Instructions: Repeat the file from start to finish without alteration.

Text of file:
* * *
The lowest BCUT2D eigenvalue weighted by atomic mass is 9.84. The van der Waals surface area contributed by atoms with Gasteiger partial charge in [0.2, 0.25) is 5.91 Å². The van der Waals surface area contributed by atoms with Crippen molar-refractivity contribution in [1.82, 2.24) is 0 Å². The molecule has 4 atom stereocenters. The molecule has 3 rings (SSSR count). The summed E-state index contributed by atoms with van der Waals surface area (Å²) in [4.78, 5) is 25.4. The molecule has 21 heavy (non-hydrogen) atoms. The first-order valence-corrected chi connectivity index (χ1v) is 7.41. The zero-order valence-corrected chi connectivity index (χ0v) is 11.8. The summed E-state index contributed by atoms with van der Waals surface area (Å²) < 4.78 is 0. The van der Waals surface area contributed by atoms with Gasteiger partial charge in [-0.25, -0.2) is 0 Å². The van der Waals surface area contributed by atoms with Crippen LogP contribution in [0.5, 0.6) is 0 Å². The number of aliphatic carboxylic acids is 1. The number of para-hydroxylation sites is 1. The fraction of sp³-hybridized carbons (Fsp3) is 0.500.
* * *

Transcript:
The lowest BCUT2D eigenvalue weighted by atomic mass is 9.84. The van der Waals surface area contributed by atoms with Gasteiger partial charge in [0.2, 0.25) is 5.91 Å². The van der Waals surface area contributed by atoms with Crippen molar-refractivity contribution in [1.82, 2.24) is 0 Å². The molecule has 4 atom stereocenters. The molecule has 3 rings (SSSR count). The summed E-state index contributed by atoms with van der Waals surface area (Å²) in [4.78, 5) is 25.4. The molecule has 21 heavy (non-hydrogen) atoms. The first-order valence-corrected chi connectivity index (χ1v) is 7.41. The zero-order valence-corrected chi connectivity index (χ0v) is 11.8. The summed E-state index contributed by atoms with van der Waals surface area (Å²) < 4.78 is 0. The van der Waals surface area contributed by atoms with Gasteiger partial charge in [-0.25, -0.2) is 0 Å². The van der Waals surface area contributed by atoms with Crippen LogP contribution in [0.5, 0.6) is 0 Å². The number of aliphatic carboxylic acids is 1. The number of para-hydroxylation sites is 1. The fraction of sp³-hybridized carbons (Fsp3) is 0.500.